Tag Archives: Indie Ebook

Sunday Post – 20th June, 2021 #Brainfluffbookblog #SundayPost

Standard

This is part of the weekly meme over at the Caffeinated Reviewer, where book bloggers can share the books and blogs they have written.

A very happy Father’s Day to those of you who are celebrating. This year, it won’t be a major thing in our house, as we’re still coming to terms with the death of my lovely father-in-law, Derek Higbee, who lost his battle with cancer on 6th May. He was a remarkable man, whose education was hampered by WWII and despite being dyslexic, he went on to have a successful career, ending up as Managing Director of an engineering firm, with several inventions to his name.

Derek with the wallclock he designed and made

A keen cyclist all his life, he embarked on several major sponsored cycle rides once he retired, including riding the length of Britain, from Land’s End to John o’Groats, and the other where he rode from the tip of South Island in New Zealand and ending in Auckland on North Island. All proceeds went to charity. He also took up pottery, passed exams and became good enough to have his work displayed for sale at the prestigious annual exhibition in the Bishop’s Kitchen at Chichester Cathedral. And his abiding passion for the last decade, was his involvement with the Ringwood Junior School, where he ran an Engineering afterschool club. He rounded up a team of like-minded friends and between them, they designed and constructed projects appropriate for 10 and 11-year-olds that could be successfully completed within a term. Which isn’t as easy as it sounds. Indeed, he received a national award in recognition of his efforts to introduce STEM subjects to schoolchildren. When he was in Christchurch Hospice, one of the nurses immediately recognised him, as her daughter had been one of the hundreds of children who had attended the club over the years.

Marie and Derek on his 70th birthday

All of this would be noteworthy and impressive – but he was also a charismatic, kindly, outgoing person with a lively intelligence and quirky sense of humour. And a very strong family man. Himself is the eldest of three – two boys and a girl. I came into the family rather unexpectedly, having divorced with two young children, and being determined never to get involved with anyone else ever again. Until Himself and I realised our strong friendship had become something deeper… I and my children were welcomed wholeheartedly by both Derek and Marie. When we first moved into our house, it was in a sorry state. Derek and Marie travelled up to help us fix up the house and we went away on holiday with them several times, first with the children – and then later, we took our eldest grandchild to stay with them and my sister-in-law’s family in a holiday cottage in Wales, back in 2008. So many happy times… We always knew they were there for us, and that was such a comfort.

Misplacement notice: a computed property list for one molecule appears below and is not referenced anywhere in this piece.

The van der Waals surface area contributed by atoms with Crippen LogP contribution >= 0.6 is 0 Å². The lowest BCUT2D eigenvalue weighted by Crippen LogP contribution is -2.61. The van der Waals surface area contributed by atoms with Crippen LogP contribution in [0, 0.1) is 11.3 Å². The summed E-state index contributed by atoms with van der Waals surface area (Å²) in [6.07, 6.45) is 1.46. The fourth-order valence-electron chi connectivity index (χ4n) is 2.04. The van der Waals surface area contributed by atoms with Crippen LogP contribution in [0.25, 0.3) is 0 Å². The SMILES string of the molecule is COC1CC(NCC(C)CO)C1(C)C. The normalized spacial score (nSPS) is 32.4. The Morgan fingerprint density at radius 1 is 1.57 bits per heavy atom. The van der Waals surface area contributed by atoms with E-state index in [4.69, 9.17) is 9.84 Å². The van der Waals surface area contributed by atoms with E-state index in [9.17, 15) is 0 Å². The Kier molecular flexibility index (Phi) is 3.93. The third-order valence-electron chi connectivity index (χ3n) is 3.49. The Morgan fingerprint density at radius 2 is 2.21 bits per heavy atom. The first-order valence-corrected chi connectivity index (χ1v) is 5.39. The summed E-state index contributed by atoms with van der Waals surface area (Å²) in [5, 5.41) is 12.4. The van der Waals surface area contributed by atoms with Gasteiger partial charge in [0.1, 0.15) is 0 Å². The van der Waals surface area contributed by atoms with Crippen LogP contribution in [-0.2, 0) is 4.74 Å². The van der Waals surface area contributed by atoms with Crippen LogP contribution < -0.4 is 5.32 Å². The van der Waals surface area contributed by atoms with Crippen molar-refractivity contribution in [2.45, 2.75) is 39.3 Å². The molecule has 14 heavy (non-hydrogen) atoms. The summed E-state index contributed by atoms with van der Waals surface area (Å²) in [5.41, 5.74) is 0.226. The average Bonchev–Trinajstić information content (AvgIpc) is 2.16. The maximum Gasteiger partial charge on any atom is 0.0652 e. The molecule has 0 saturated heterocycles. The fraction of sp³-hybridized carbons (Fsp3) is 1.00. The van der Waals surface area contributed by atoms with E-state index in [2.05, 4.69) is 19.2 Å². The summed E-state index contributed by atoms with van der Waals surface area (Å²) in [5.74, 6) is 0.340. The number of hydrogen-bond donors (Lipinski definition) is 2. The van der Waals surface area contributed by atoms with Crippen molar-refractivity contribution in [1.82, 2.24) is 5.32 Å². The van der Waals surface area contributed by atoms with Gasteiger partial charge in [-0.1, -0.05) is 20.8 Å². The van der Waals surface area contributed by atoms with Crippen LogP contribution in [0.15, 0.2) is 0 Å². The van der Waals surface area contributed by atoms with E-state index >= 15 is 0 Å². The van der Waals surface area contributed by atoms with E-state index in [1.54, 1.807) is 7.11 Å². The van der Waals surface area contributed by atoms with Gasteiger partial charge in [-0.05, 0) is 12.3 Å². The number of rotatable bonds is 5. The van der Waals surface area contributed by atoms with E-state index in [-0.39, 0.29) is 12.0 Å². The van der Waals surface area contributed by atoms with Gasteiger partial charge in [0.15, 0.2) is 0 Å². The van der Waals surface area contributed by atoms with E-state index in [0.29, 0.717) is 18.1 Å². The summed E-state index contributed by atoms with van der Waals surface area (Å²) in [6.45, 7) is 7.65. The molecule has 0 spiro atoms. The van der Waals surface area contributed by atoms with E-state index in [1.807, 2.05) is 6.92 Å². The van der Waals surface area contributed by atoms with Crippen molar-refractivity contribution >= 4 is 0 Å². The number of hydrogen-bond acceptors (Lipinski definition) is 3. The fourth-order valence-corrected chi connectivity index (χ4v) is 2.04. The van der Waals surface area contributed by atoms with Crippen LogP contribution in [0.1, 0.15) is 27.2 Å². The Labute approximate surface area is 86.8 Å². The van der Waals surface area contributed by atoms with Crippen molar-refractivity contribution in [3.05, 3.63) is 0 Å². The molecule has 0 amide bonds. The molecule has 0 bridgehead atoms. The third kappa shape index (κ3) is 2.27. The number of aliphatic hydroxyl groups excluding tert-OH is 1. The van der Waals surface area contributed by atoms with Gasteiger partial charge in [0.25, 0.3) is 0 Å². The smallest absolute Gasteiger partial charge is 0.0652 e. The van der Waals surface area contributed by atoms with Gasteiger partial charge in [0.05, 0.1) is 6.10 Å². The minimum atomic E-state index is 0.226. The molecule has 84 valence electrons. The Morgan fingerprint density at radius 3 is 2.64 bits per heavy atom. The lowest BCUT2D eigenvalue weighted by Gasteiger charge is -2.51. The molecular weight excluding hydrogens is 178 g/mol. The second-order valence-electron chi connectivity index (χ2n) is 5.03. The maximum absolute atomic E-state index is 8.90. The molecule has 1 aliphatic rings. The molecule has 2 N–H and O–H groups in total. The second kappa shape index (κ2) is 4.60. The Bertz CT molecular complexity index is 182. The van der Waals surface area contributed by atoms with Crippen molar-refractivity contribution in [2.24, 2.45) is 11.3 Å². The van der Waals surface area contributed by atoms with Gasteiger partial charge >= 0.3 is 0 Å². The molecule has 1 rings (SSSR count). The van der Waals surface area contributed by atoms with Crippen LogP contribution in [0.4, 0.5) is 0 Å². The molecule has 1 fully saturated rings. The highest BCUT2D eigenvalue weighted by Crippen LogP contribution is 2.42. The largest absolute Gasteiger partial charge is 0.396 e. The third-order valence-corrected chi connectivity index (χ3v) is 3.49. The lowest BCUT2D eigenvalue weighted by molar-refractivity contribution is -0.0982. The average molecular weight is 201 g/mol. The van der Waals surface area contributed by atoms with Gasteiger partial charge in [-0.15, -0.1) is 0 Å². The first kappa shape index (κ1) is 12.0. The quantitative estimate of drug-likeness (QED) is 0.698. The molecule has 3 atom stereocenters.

Himself, Marie & Derek on a family holiday

His funeral service was on a lovely sunny day and although I wasn’t well enough to attend, I was able to watch it live online. I’ve promised myself that once I’m better, I’ll pay my respects by putting a posy of wild flowers on his grave. Derek was keen on wild flowers and nature – his final project was making a nestbox for owls, which he didn’t quite manage to complete. The celebrant at Derek’s funeral commented on just how much he had managed to pack into his life – not just with achievements and material success, but with past-times that made the world a better place. He is missed by all who knew him.

Last week I read:
Chains and Memory – Book 2 of the Wilders series by Marie Brennan
Last autumn Kim and Julian stood at the center of that storm. Now they face a challenge closer to home: a battle over the laws governing wilders, the closest genetic relatives of the sidhe. Many feel that change should wait until the current upheaval has ended . . . but Kim sees opportunity in the chaos, a chance to free Julian and all his kind from the chains of the deep shield that locks their gifts away.

The roots of that shield run deeper than she knows. The quest to destroy it will lead her and Julian back into the world of the sidhe, where they will uncover ancient lies, face betrayal on all sides — and gamble everything on the possibility of freedom.
This was a real page-turner. Having recently read the first book in this engrossing series, I was completely on board with Kim and Julian – and the twisty plotting has left me hoping for more…

Antiques Carry On – Book 15 of A Trash n’Treasures mystery series by Barbara Allan
Vivian Borne – true-crime author, antiques dealer and ex-sheriff of Serenity, Iowa – is looking forward to meeting her new editor in London. Flying first class, rooms at the Savoy . . . Her long-suffering co-author, daughter Brandy, worries the trip will bankrupt them both, but the alternative – Mother travelling alone – is unthinkable. Brandy’s almost tempted to make her fiance, Tony – Serenity’s Chief of Police – call Scotland Yard and warn them Vivian’s coming.
But even Brandy doesn’t predict their vacation will end in murder . . . or that she and Mother will be unceremoniously ejected from the country, with an order to leave things well alone.

Vivian and Brandy need a case to write about, and Mother doesn’t care which one. But as the intrepid sleuths – ably supported by doggy detective Sushi – investigate a promising local prospect, they’re plunged into a complex mystery that stretches right back to London . . . with no choice but to carry on.
This quirky whodunit is something of an acquired taste – but I was charmed by the tension between mother and daughter, who write alternative chapters. And along with the murder mystery is all sorts of high jinks that largely appealed to my humour. Review to follow.